Caleb, meanwhile, was on board with a move that would prove to be a master’s class in patience. While all of his classmates would be moving on to college — some playing football — he would have to spend a year at a prep school, playing against more high school competition.
Very few kids on the West Coast attempt to make the move to a prep school; even fewer from the Northwest.
“I was the guinea pig,” Caleb said. “In January of my senior year, they (the prep schools) turned up the heat, wanting me to commit. I made a choice in March. One school even offered to fly me out.”
Getting accepted is not necessarily easy. “The process is arguably tougher than trying to get into college,” said Caleb. “You need transcripts and tape of your highlights.”
“(These prep schools) will look at you if you have at least a 3.2 GPA,” he said. “But,” he stressed, “you have to have the test scores.” The school emphasizes strong SAT and ACT scores.
Caleb’s scores — and game film — were impressive enough that Lawrenceville head football coach Harry Flaherty wanted him to come there with a full grant.
A full grant, in Caleb’s case, was $65,000 for the school year.
Lawrenceville head football coach Harry Flaherty
Sounds expensive. But in the world of Lawrenceville — and its enthusiastic alumni with deep pockets — it wasn’t much. The school has awarded $12.8 million in aid over the years.
And Caleb wanted to go to Lawrenceville.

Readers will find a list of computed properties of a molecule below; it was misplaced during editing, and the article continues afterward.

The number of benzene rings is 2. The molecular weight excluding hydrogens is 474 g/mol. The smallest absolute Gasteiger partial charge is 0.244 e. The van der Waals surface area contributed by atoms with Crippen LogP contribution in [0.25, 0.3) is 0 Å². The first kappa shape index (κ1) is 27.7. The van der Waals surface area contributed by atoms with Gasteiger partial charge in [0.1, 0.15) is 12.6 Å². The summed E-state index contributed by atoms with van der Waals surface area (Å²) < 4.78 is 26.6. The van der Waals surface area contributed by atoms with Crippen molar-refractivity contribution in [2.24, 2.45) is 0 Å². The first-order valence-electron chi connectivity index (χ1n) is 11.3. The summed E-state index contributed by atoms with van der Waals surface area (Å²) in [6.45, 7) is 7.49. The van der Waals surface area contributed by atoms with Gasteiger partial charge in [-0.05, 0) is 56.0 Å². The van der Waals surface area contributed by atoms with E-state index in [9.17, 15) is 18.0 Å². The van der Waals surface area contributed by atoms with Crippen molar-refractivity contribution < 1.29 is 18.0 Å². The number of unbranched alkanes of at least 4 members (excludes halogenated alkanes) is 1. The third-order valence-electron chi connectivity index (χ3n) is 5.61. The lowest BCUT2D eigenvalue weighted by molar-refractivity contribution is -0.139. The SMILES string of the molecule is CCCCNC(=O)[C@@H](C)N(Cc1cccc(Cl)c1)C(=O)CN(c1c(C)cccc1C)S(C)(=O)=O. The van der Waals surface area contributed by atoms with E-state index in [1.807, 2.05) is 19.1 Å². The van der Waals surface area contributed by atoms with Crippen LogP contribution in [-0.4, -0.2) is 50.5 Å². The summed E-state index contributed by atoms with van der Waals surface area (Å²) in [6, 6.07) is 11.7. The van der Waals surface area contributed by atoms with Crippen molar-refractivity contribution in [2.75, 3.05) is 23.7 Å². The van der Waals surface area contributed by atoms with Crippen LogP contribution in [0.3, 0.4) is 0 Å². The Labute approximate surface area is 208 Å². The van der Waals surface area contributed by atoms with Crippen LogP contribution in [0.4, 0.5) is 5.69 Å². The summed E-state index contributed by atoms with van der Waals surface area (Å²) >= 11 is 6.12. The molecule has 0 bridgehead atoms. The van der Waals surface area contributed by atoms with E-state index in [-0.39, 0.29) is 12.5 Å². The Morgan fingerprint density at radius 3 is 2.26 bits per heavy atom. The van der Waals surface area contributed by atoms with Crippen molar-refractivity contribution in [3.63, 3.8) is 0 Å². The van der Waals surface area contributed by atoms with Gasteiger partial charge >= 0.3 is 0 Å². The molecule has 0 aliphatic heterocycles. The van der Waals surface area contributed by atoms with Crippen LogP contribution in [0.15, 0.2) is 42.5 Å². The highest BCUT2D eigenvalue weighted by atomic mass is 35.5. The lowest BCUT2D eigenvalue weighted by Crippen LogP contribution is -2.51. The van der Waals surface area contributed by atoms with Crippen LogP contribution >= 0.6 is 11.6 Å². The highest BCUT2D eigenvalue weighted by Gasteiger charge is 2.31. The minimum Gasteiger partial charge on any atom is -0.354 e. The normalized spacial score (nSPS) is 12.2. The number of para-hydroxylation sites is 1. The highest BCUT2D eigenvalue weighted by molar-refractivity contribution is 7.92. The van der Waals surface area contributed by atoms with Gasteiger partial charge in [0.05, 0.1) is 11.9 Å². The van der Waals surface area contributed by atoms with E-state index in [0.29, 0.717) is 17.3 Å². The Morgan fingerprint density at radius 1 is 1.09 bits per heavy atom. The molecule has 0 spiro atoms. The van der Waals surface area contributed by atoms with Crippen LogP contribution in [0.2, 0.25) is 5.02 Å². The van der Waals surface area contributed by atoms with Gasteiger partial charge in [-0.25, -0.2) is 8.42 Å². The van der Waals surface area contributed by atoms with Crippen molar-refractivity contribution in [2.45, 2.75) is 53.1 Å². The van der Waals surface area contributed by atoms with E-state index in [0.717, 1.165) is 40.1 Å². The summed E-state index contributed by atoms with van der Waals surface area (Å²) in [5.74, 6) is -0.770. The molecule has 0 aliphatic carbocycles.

“One of the reasons I chose that school was that this one was close to Alex,” he said.
Alex, who majored in business at Penn, has an internship working for a firm on Wall Street.
And it helped that the entire coaching staff had some NFL experience, including Flaherty, who spent time with the New Orleans Saints and Dallas Cowboys and was a standout tight end at Princeton.
“As soon as I realized I would be taking another year before college, I moved back there (to be with Alex),” Caleb said. “Delaware had offered me after my senior year at Chiawana. They told me that after I finished at Lawrenceville, I still had the offer.”
Flaherty liked what he saw in Caleb.
“Caleb was an outstanding player at Chiawana High School who had several college offers, but felt a postgraduate year could open more doors for him,” Flaherty said in an email. “The chance to reclassify and take a fifth year gives student-athletes the opportunity to open themselves up to a wider range of colleges in different parts of the country and truly evaluate all of their options.
“This worked well for Caleb,” Flaherty continued. “He was able to retake his standardized tests multiple times in order to get his score up to an Ivy League level. He was able to attend summer camps once again, visiting some new schools while also revisiting schools while being another year older and more mature.”
The postgraduate situation is revolutionary for many lifetime West Coasters.